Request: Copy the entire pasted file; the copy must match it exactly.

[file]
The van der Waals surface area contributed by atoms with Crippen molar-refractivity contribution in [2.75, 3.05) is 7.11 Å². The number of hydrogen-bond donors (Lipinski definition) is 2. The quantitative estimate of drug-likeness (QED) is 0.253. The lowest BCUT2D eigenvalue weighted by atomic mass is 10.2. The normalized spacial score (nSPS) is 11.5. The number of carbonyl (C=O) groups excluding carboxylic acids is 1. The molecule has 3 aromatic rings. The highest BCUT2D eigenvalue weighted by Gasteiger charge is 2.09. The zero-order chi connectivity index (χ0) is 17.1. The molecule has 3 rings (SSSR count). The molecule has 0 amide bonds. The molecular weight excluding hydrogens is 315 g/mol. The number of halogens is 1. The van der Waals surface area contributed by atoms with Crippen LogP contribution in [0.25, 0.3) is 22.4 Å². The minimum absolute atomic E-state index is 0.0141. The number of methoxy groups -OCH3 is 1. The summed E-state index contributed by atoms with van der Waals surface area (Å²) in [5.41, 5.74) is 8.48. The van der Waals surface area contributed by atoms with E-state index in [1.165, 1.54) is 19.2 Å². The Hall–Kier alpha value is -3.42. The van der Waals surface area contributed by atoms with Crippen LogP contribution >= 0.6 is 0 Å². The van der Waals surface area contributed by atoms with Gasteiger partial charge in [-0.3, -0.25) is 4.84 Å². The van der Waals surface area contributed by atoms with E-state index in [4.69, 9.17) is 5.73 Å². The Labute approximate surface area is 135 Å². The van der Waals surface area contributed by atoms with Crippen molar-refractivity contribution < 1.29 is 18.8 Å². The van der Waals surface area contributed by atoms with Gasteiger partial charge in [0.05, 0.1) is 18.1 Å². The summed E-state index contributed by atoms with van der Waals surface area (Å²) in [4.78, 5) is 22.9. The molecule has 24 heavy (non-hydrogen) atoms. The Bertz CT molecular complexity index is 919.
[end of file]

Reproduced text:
The van der Waals surface area contributed by atoms with Crippen molar-refractivity contribution in [2.75, 3.05) is 7.11 Å². The number of hydrogen-bond donors (Lipinski definition) is 2. The quantitative estimate of drug-likeness (QED) is 0.253. The lowest BCUT2D eigenvalue weighted by atomic mass is 10.2. The normalized spacial score (nSPS) is 11.5. The number of carbonyl (C=O) groups excluding carboxylic acids is 1. The molecule has 3 aromatic rings. The highest BCUT2D eigenvalue weighted by Gasteiger charge is 2.09. The zero-order chi connectivity index (χ0) is 17.1. The molecule has 3 rings (SSSR count). The molecule has 0 amide bonds. The molecular weight excluding hydrogens is 315 g/mol. The number of halogens is 1. The van der Waals surface area contributed by atoms with Crippen LogP contribution in [0.25, 0.3) is 22.4 Å². The minimum absolute atomic E-state index is 0.0141. The number of methoxy groups -OCH3 is 1. The summed E-state index contributed by atoms with van der Waals surface area (Å²) in [5.41, 5.74) is 8.48. The van der Waals surface area contributed by atoms with E-state index in [1.165, 1.54) is 19.2 Å². The Hall–Kier alpha value is -3.42. The van der Waals surface area contributed by atoms with Crippen LogP contribution >= 0.6 is 0 Å². The van der Waals surface area contributed by atoms with Gasteiger partial charge in [-0.3, -0.25) is 4.84 Å². The van der Waals surface area contributed by atoms with E-state index in [4.69, 9.17) is 5.73 Å². The Labute approximate surface area is 135 Å². The van der Waals surface area contributed by atoms with Crippen molar-refractivity contribution < 1.29 is 18.8 Å². The van der Waals surface area contributed by atoms with Gasteiger partial charge in [0.05, 0.1) is 18.1 Å². The summed E-state index contributed by atoms with van der Waals surface area (Å²) in [4.78, 5) is 22.9. The molecule has 24 heavy (non-hydrogen) atoms. The Bertz CT molecular complexity index is 919.